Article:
When gold was discovered in Kimberley, Western Australia in 1885, the gold rush which followed doubled the population of the district in four years. The meteoric rise in economic activity caused a liquidity problem: although the region was awash with gold, with prospectors bringing their finds into Perth to sell and trade, there was a lack of specie to enable commerce to thrive because the gold had to be shipped off to the Royal Mint in London to be made into sovereigns and then brought back. The governor of Western Australia persuaded the Royal Mint to short-circuit the problem and set up a branch of the Royal Mint in Perth, which they did in 1899.
After the Great Depression Great Britain abandoned the gold standard in 1931 and ceased minting sovereigns in 1933. The Royal Mint at Perth was handed over to the Government of Western Australia in 1970. Today I visited this proudly Australian mint with my cousins; we saw a gold ingot being poured and saw people still bringing in gold to be sold. I could not resist grabbing the opportunity to demonstrate that despite what they claimed, the British Mint had in fact returned to Perth.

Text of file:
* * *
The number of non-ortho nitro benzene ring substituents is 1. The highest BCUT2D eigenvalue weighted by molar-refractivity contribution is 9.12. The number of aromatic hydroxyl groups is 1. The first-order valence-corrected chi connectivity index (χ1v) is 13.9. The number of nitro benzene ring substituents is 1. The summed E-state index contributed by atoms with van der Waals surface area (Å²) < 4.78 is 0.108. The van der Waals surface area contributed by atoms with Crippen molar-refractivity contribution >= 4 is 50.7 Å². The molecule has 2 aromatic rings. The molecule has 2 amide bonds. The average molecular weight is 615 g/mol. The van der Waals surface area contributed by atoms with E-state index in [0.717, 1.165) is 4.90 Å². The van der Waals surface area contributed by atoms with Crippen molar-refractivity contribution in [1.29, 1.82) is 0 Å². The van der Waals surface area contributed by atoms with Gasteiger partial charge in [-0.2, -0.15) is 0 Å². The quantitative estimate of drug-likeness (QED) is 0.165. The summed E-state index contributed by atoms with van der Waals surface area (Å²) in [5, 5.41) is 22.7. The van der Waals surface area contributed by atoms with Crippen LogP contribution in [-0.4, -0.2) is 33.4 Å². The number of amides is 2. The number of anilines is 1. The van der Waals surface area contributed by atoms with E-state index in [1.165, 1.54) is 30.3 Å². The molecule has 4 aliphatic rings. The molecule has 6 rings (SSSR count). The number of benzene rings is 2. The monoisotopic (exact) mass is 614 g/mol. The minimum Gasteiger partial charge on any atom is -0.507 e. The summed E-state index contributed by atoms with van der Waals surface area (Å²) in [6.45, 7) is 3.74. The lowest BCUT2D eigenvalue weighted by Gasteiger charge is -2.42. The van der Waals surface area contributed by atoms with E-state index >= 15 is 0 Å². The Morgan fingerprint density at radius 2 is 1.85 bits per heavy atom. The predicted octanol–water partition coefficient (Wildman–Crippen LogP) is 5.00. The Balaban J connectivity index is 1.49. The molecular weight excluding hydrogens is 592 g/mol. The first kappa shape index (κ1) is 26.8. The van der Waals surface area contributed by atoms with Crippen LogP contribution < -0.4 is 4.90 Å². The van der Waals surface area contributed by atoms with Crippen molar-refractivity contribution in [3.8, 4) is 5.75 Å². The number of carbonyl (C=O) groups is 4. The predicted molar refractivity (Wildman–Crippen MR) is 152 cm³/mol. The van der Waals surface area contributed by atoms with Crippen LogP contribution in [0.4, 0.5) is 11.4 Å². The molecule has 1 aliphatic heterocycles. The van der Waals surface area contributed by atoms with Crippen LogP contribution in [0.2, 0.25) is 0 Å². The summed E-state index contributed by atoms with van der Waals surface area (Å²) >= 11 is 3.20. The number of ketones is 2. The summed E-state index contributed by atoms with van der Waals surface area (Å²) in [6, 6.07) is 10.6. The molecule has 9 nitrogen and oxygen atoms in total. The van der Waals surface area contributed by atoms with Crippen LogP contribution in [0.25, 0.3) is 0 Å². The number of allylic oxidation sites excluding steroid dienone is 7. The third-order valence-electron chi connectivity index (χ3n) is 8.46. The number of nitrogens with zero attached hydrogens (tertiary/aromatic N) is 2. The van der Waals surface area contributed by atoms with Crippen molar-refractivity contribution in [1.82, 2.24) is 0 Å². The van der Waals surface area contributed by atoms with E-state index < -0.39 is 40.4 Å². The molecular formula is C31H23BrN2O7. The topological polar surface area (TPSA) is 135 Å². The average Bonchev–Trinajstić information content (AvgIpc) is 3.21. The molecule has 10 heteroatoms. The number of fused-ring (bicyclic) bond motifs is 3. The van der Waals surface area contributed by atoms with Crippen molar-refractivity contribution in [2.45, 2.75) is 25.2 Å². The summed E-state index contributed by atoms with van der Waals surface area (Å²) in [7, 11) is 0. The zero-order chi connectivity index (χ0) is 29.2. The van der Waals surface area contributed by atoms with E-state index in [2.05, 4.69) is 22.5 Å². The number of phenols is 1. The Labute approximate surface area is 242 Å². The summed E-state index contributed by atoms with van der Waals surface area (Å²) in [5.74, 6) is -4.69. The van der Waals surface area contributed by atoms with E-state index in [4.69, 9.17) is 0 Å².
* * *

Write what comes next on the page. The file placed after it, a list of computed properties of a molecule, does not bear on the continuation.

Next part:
|The British Mint has returned to Perth. Martin the famous|
author posing with his tube of Trebor Mints
outside the Australian Mint in Perth.